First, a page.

When the Labour Party was formed over a century ago, it was a response to the hugely disruptive impact of the combined forces of industrialisation and urbanisation on ordinary people’s lives. The core mission was to ensure that workers would have a fighting chance of being able to stand on their own two feet, and have a fair (and safe) crack at advancing themselves.
Today working people in Britain face new challenges from the great disruptors of globalisation and technology, which have created new giants, and which demand we re-apply ourselves to our core mission.
In a globalised world where information, finance and skills can be shared in the blink of an eyelid, there is no future for a Britain standing isolated on the fringes. But that is exactly where Theresa May’s government risks taking us. A hard Tory Brexit would send a clear message around the world that Britain. A retreat from the world stage and the billions of investment. Companies forced to report the nationalities of their workers to the Government.
The second challenge is technology. The UK will need to fill 766,000 new digital jobs by 2020 and train over two million digitally skilled workers to meet the demand. But according to the OECD nearly a quarter of 16-65 year olds (nine million people) have low levels of numeracy or literacy. And according to research by the House of Commons library the number of pupils in England achieving A to C grades in science, maths and technology GCSEs has fallen, not risen in recent years.
Organisations in our party, have been adept at recognising the scale of the challenge, the depth of imagination required to seek the new solutions, and the new ways to allow people to thrive in this intensely competitive and uncertain economy. Initiatives by the likes of the Fabian Society, and their Changing Work Centre, are the kind of people asking the right questions that will identify the policies we need for Beveridge 2.0.
Part of that story must be about devolution to local authorities, and allowing us to make our own way in the world – to compete for growth and be masters of our own destiny.
In Haringey we are doing just that and have shown how we can start to close the skills gap to give young people the chance to compete for jobs of the future.
We are, I think, the only local authority to have a full employment strategy that identifies how we will secure growth for residents.
That’s why we are bringing in £1billion of public and private investment to transform our borough with a regeneration strategy that looks beyond homes and seeks to deliver 16,000 jobs by 2030.
According to an independent report Haringey is forecast to see a 23 per cent increase in jobs by 2036. That’s the fastest rate of any London borough and far higher than zone one (13 per cent).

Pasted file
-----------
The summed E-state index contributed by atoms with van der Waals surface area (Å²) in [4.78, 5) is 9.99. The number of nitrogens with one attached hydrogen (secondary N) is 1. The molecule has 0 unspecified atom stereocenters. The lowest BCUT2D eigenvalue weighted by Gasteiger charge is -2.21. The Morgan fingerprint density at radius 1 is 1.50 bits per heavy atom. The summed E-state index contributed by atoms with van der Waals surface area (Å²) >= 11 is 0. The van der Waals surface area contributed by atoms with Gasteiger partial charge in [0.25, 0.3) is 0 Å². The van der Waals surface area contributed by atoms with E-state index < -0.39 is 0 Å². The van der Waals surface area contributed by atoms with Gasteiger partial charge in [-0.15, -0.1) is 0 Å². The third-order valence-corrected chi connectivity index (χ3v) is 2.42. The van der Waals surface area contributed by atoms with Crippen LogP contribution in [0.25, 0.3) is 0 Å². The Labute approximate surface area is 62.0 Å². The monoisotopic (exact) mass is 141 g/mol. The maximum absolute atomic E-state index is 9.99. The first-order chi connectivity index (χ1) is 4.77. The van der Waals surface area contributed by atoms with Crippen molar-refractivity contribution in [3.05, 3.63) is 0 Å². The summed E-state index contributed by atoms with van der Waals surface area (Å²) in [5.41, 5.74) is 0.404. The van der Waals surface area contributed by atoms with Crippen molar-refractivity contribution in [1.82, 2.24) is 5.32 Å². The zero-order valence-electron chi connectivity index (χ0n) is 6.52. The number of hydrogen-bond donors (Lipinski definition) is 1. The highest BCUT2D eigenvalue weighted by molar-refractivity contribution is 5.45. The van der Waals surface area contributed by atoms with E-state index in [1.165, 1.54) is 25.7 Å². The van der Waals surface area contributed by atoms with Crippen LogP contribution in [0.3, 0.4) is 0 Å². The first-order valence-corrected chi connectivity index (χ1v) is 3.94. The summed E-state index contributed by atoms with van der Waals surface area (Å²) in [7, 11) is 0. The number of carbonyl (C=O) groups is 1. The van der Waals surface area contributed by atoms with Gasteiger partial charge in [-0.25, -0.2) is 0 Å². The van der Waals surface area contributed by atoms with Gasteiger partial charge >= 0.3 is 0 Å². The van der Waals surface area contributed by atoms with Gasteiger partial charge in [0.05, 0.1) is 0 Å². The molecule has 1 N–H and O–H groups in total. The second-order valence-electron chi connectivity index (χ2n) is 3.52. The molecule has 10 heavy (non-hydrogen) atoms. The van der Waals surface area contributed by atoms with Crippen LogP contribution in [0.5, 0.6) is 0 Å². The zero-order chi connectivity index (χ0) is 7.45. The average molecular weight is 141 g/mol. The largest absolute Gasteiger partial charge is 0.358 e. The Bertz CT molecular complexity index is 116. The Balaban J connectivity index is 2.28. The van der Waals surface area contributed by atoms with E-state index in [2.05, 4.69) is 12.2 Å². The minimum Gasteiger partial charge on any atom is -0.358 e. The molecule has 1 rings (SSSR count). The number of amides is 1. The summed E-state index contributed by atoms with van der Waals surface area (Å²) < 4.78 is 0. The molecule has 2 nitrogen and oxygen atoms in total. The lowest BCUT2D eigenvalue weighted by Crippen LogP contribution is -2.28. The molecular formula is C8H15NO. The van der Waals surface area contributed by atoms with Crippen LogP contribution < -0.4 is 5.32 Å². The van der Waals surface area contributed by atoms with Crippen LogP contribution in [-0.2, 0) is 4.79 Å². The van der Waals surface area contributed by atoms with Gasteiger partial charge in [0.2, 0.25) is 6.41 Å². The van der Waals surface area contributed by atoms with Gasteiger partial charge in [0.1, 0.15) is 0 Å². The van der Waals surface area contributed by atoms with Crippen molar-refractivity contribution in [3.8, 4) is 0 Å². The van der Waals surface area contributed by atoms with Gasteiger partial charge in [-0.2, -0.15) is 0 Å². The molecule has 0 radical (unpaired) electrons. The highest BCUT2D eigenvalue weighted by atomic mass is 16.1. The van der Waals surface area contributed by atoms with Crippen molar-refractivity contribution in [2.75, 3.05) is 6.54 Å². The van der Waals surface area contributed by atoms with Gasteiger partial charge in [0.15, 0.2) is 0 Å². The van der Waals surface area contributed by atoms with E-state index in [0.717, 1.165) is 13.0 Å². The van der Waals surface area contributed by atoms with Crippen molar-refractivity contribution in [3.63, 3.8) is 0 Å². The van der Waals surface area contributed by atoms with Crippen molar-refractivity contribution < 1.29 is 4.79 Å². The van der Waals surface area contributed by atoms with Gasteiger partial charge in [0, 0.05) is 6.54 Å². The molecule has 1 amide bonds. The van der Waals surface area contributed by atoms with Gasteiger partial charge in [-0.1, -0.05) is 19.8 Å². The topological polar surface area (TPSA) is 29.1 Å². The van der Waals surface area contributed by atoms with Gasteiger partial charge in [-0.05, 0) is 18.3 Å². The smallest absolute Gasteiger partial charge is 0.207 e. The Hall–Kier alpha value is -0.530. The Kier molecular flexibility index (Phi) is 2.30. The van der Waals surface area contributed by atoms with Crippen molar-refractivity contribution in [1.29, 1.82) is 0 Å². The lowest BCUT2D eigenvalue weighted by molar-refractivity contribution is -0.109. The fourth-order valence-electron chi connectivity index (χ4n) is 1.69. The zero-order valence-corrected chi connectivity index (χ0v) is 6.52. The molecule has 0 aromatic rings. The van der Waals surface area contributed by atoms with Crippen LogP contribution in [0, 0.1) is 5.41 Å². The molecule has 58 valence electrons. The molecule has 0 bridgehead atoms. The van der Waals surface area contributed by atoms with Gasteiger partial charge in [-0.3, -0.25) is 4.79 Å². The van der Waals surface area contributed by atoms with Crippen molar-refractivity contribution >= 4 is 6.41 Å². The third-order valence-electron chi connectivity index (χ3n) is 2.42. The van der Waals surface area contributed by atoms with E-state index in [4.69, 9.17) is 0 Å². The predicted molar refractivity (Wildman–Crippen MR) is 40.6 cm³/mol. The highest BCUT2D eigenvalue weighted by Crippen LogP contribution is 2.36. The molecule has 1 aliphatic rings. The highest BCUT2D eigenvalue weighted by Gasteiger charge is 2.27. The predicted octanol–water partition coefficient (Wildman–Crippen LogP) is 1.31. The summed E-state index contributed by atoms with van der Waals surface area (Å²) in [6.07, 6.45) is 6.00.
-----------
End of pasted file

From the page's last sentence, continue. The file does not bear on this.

But development and infrastructure are just one side of the coin. Without the right talent, and without arming our citizens with the right quality of skills, our efforts will be in vain..
That’s why today’s opening of the new Ada National College for Digital Skills in Tottenham is such an important milestone in giving every kid the chance to learn the skills for the jobs of the future.
The opening of the college shows there is no reason why the next Google or Apple can’t start up here, or why Tottenham can’t become a tech hub to rival Old Street or Silicon Valley. Only a stone’s throw from Kings Cross, we are making the most of the opportunity by bringing in ultrafast broadband and giving firms moving into new and converted workspace a 30 per cent business rate subsidy.
So much do we believe in the idea of Ada – and the power it has to offer social mobility and critical skills – we have put our money where our mouth is and invested in start-up costs for the college that enables it to access the finance it needs from the Business Department and local enterprise partnership (LEP) while its permanent home, just up the road, is built over the next two years.
We took this decision because Ada is central to our ambition to turn Tottenham into London’s fastest and most dynamic centre for innovation and make Haringey a leader in science, technology, engineering and maths by implementing the recommendations of Haringey’s commission on STEM (science, technology, engineering and maths).
The STEM commission was set up by Haringey in 2015 and chaired by Baroness Morgan with an expert panel including Maggie Philbin and Robert Peston. The commission heard evidence from experts such as Andy Haldane, the Bank of England’s chief economist, Sir Roger Carr, chairman of BAE Systems, Google, the NHS, the Royal Society, Siemens and BT.
The Tech Partnership told the commission that one million new recruits will be needed in the UK technology sector by 2023. But the UK Commission for Employment and Skills estimates that currently nearly half of STEM job vacancies are hard to fill due to a skills shortage and the number of pupils in England achieving A to C grades in science, maths and technology GCSEs has fallen, not risen in recent years.
This shows how vital it is that we give more youngsters the chance to study these subjects and why we have wasted no time pushing ahead to deliver the STEM Commission’s recommendations to close the skills gap so that young people from Tottenham and across our borough are at the front of the queue for jobs in the digital economy.
Our approach is a rejection of Tory isolation and Tory failure on skills. Instead a wholehearted commitment to delivering full employment and a relentless drive for excellence and opportunities for all. This approach is working and should be a template for Labour’s approach to employment and skills across the country.
Joe Goldberg is cabinet member for economic development at Haringey Council.